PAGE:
As mentioned earlier, the main focus in phase I was to identify the problems linked with affordable and flexible childcare facilities provided by the WfFP. Hence, the research questions addressed in phase I included:
- Why do the women within the ethnic minority do not avail affordable and flexible childcare facilities provided by WfFP?
- What are main barriers that prevent women from ethnic minority to seek education or/and training for employment purposes?
Based on our findings, few suggestions were incorporated in the WfFP in 2008. It was found that there was an increase in the number of ethnic women who availed various employability skills such as ICT training. Women seemed to be more motivated to use the flexible childcare facilities to enroll in seminars and workshops to enhance their employability skills prior to seeking employment.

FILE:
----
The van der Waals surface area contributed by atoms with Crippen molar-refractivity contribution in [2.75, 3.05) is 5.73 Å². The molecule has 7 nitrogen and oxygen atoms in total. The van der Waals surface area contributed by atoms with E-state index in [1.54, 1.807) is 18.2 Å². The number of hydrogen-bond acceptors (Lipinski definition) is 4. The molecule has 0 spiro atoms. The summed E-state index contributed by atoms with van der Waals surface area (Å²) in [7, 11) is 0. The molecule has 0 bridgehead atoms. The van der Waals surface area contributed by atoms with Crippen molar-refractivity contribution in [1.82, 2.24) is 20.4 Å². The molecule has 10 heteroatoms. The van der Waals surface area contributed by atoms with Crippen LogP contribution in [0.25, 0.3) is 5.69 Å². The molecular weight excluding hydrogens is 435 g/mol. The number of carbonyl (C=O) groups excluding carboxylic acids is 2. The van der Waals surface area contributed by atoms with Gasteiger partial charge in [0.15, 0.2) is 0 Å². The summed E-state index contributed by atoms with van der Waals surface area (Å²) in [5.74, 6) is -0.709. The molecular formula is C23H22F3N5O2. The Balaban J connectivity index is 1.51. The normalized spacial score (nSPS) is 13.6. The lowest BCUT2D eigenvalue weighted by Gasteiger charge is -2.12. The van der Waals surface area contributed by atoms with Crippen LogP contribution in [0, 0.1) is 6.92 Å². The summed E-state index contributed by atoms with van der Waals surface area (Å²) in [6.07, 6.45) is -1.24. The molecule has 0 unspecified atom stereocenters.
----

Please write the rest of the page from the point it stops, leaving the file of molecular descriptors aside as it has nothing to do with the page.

In phase II, we conducted interviews and surveys again on the same women from ethnic group from phase I to further evaluate and understand “What motivated women to avail employability skills such as ICT training?” In this research, our method for data collection included qualitative techniques such as surveys, workshops and focus groups. This will help us to better understand how to augment ICT facilities and tools in future seminars and training. As in phase I, it takes the support of Kolb’s cycle (1984) as part of action research method to collect data from ethnic minority group. This framework has been most suitable to increase our understanding of an immediate social situation, with places emphasis on the complex and multivariate nature of this social setting. Further, action research assists in practical problem solving and expanding knowledge.